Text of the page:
The ultrasound-guided biopsy revealed a dense, bland histiocytic infiltrate in a background of skeletal muscle (Figure 2A-F). Immunohistochemical (IHC) staining demonstrated positivity for CD163, CD14, factor XIIIa, fascin, and CD33, and partial light positivity for CD45, CD43, and S100. Histiocytic cells showed nonspecific blush cytoplasmic staining, equivocal positivity for CD1a and CD117 and negativity for BRAF V600E (VE1), langerin, ALK, AFB, CD34, CD21, synaptophysin, cytokeratin AE1/AE3, TFE-3, and desmin. Based on pathology and clinical findings, a diagnosis of JXG was made. Molecular testing was negative for the BRAF V600E mutation; however, whole-genome and RNA-sequencing analyses revealed a novel somatic t(5;10)(q32; p12.33) translocation resulting in the formation of an in-frame MRC1-PDGFRB gene fusion (Figure 2G). IHC staining, performed to assess activation of the platelet-derived growth factor receptor (PDGFR) β (PDGFRB) pathway, revealed diffuse expression of cyclin D1 in tumor cells (Figure 2F).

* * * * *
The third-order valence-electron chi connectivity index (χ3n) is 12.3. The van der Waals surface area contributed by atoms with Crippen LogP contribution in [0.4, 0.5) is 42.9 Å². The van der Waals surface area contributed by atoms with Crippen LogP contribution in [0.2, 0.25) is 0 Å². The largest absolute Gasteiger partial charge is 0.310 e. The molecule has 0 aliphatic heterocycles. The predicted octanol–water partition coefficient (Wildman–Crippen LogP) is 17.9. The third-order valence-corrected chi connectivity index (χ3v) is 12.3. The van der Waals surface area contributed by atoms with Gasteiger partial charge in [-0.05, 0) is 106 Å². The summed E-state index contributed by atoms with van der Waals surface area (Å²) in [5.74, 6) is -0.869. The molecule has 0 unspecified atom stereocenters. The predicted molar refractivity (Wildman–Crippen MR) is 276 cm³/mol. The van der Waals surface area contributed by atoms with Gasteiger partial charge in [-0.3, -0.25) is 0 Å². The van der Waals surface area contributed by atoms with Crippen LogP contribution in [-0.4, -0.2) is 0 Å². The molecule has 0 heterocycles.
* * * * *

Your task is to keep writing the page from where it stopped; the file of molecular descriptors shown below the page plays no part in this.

Figure 2.

Histologic and immunohistochemical studies and schematic representation of somatic translocation. (A) Hematoxylin-and-eosin–stained section, original magnification ×20, showing diffuse sheets of histiocytoid cells set in a fibroinflammatory background. Immunohistochemical staining shows diffuse positivity for CD163 (B), CD33 (C), and factor XIIIa (D). No staining is noted for BRAF VE1 (E) and cyclin D1 (F) stains diffusely positive. (A-F) Scale bars, 200 μm. (G) Schematic representation of the MRC1-PDGFRB translocation.

Figure 2.